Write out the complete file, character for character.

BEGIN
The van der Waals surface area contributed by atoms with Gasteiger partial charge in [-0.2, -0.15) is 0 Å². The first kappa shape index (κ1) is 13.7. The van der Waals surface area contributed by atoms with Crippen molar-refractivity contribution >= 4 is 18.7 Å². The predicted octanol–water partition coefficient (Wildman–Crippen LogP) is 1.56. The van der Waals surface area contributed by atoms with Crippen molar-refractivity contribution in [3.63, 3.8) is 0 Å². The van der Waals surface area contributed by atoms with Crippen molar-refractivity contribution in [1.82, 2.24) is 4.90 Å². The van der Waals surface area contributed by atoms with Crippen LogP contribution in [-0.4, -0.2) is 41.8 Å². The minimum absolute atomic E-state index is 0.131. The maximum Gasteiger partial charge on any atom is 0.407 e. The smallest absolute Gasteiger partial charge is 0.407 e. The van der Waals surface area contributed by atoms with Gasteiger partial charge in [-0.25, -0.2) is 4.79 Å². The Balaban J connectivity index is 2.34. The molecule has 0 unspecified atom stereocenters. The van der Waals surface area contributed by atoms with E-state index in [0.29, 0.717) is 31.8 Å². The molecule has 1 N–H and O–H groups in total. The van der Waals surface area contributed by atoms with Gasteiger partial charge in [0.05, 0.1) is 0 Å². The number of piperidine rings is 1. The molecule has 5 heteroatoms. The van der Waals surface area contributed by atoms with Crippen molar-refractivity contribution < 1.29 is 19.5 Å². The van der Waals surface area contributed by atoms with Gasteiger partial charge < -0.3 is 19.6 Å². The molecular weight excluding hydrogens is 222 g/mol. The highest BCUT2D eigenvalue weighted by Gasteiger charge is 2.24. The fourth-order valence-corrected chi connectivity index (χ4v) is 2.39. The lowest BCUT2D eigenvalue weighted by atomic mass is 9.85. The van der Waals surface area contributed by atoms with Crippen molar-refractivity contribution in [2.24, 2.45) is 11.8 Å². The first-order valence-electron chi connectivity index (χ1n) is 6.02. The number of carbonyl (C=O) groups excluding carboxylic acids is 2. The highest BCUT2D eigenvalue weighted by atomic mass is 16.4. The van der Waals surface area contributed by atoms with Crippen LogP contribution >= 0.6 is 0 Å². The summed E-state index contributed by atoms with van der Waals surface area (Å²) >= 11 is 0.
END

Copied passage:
The van der Waals surface area contributed by atoms with Gasteiger partial charge in [-0.2, -0.15) is 0 Å². The first kappa shape index (κ1) is 13.7. The van der Waals surface area contributed by atoms with Crippen molar-refractivity contribution >= 4 is 18.7 Å². The predicted octanol–water partition coefficient (Wildman–Crippen LogP) is 1.56. The van der Waals surface area contributed by atoms with Crippen molar-refractivity contribution in [3.63, 3.8) is 0 Å². The van der Waals surface area contributed by atoms with Crippen molar-refractivity contribution in [1.82, 2.24) is 4.90 Å². The van der Waals surface area contributed by atoms with Crippen LogP contribution in [-0.4, -0.2) is 41.8 Å². The minimum absolute atomic E-state index is 0.131. The maximum Gasteiger partial charge on any atom is 0.407 e. The smallest absolute Gasteiger partial charge is 0.407 e. The van der Waals surface area contributed by atoms with Gasteiger partial charge in [-0.25, -0.2) is 4.79 Å². The Balaban J connectivity index is 2.34. The molecule has 0 unspecified atom stereocenters. The van der Waals surface area contributed by atoms with E-state index in [0.29, 0.717) is 31.8 Å². The molecule has 1 N–H and O–H groups in total. The van der Waals surface area contributed by atoms with Gasteiger partial charge in [0.05, 0.1) is 0 Å². The number of piperidine rings is 1. The molecule has 5 heteroatoms. The van der Waals surface area contributed by atoms with Crippen molar-refractivity contribution < 1.29 is 19.5 Å². The van der Waals surface area contributed by atoms with Gasteiger partial charge < -0.3 is 19.6 Å². The molecular weight excluding hydrogens is 222 g/mol. The highest BCUT2D eigenvalue weighted by Gasteiger charge is 2.24. The fourth-order valence-corrected chi connectivity index (χ4v) is 2.39. The lowest BCUT2D eigenvalue weighted by atomic mass is 9.85. The van der Waals surface area contributed by atoms with Crippen molar-refractivity contribution in [2.24, 2.45) is 11.8 Å². The first-order valence-electron chi connectivity index (χ1n) is 6.02. The number of carbonyl (C=O) groups excluding carboxylic acids is 2. The highest BCUT2D eigenvalue weighted by atomic mass is 16.4. The van der Waals surface area contributed by atoms with Crippen LogP contribution >= 0.6 is 0 Å². The summed E-state index contributed by atoms with van der Waals surface area (Å²) >= 11 is 0.